How to Break in Boots
How to Break in Boots
When you first slip your foot into your new pair of boots, you may be in for a bit of a surprise. Some may fit tighter than they did at the store while others may feel loose in the heel.
If your boot doesn’t feel right, all is not lost. We have put together a guide on how to break in boots, so whether your boots feel too stiff or slip on the heel, there may be a solution. For now, you will want to put that return ticket away…
Alcohol has been known to cause a good time, and it a cup or two will make you feel better about your boots being too tight. Well, if you have a bottle of regular old rubbing alcohol on hand, you may be able to stretch your boots.
Rubbing alcohol can actually stretch leather, and it’s a substance that has been used by leatherworkers for ages. Common consumers can use the liquid as well, and you don’t need to dunk your boots in it.
To use alcohol’s loosening properties, you simply need to apply the substance to the parts of your boot that need to be stretched. Any pressure points or places that rub are fair game, and you can even soak socks in alcohol and wear them with your boots or apply it directly to the suspect areas.
It’s best to use it on the inside of the boot and mixed with a solution of water. Proceed with caution if your boots have a special type of finish and always check the care sheet first.
Depending on your age, there’s a good chance you have seen a can of Mink Oil in your father or granddads shoeshine box. While it can work wonders on leather, it’s also a great substance to use when you’re learning how to break in boots.
Mink Oil is made for leather, unlike alcohol. With mink oil, you need to give the boots a good rub down and leave them to sit for at least 24 hours. Heat can speed up the process if you’re in a hurry, but rest assured, mink oil will help your boots fit better.
Freezing & Stuffing
Stuffing is another popular option, and one of our more interesting tips. While you can stuff a boot with anything, frozen water is a surprising choice that works wonders.
For this trick, you will want to take a couple of bags and fill them with water. Get them full enough to cause a “bulge” in the boot, just make sure the bags won’t leak – double bag if necessary.
When you feel the amount is right, simply pop the boots in the freezer overnight, and the expanding ice will help to loosen the leather.
While not necessarily made for boots, a good shoe tree can stretch some boots out and help them retain their shape over time.
These little devices are made from plastic or wood are designed to fit tightly within a shoe. If you want to try them for boots, look for something heavy-duty and made from wood as plastic is prone to break and boots tough nuts to crack.
If you can’t find a shoe stretcher you like, an old-fashioned broom still will work when it comes to length.
Breaking in Steel-toe boots
Stomp around. While it may sound (or look) silly, it can quickly help to break in boots with steel toes. You can also take the toe of the boot and pull it towards the tongue to get some extra give from the boot. Steel-toed boots are tougher to break in and take more time to conform to the toe area, but it is doable.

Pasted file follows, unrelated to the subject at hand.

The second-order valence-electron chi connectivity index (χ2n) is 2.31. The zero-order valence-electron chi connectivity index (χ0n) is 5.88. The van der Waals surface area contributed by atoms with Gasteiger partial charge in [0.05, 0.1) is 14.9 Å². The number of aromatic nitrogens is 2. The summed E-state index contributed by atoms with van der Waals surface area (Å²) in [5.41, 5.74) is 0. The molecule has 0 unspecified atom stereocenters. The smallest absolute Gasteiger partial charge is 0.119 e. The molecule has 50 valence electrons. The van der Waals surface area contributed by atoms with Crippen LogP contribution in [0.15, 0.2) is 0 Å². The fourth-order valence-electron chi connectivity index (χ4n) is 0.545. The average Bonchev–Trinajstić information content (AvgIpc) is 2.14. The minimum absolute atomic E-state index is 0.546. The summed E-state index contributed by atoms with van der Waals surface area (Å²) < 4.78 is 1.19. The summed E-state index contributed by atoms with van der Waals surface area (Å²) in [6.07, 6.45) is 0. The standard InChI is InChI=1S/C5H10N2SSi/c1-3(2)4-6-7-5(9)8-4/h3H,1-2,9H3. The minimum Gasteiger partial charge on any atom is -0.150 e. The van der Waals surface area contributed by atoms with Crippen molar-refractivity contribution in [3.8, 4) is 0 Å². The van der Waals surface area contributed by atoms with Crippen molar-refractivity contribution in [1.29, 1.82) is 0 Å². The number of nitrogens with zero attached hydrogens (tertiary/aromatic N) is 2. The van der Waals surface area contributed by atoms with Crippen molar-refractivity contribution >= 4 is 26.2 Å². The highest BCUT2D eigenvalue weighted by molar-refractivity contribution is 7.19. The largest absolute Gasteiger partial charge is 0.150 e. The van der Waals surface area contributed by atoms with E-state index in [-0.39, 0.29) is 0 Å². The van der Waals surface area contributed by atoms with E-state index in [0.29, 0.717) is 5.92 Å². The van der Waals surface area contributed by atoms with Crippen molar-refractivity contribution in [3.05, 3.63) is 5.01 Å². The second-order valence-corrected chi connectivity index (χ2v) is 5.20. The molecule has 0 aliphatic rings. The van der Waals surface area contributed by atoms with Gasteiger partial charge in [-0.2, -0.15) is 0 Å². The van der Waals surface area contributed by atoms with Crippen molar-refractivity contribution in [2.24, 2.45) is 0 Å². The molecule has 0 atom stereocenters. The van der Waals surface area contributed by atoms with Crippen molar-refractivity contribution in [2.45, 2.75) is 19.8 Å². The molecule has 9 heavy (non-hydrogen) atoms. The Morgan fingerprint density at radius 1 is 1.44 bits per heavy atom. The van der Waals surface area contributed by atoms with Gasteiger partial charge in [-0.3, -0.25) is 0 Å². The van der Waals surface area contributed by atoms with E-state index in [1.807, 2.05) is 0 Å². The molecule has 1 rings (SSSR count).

We briefly discussed this in our guide to boot fit, but you’ll want to pay close attention to the time of day you shop for your new boots.
In the morning, your feet are smaller and will expand throughout the day. That can throw your sizing off, which in turn can make stretching your boots pointless as you may be able to go up or down by a half size.
If boots are too loose, insoles may be your best bet. Most high-quality boots come with them, but you can pick up a pair for cheap and will be surprised by how much they can help. You may even gain some height – an important factor for those of us who are vertically challenged.
Things to avoid
A good work boot can wick away water, but that doesn’t mean you should use it to break in boots. Water can rot or break down the inside of the boot so steer clear of any tips that suggest soaking your boots. The internet can be a bad place for tips at times.
The same goes for heat.
There is a reason you don’t throw tennis shoes in the dryer, and the same rule applies to boots. Heat warps and can break bonds inside of your boot.
By design, leather stretches, and it will give on its own over time. When breaking in boots, don’t try to do too much or you could end up with boots a little looser than you’d.
No matter how careful you are with sizing, sometimes you need to speed up the process and give a new pair of leather boots a good stretch.
All of our tips will help, but there is no substitute for patience and time. Leather footwear naturally stretches with time, which is why your favorite leather sneakers feel so good after you stomp around in them for a few weeks.
If your boots are just a little tight on the sides, give them some time as they could comply on their own. When things are extreme, or you need to speed up the process, give our tips a try but remember that boots that are too tight now may be looser than you’d like a few months down the line.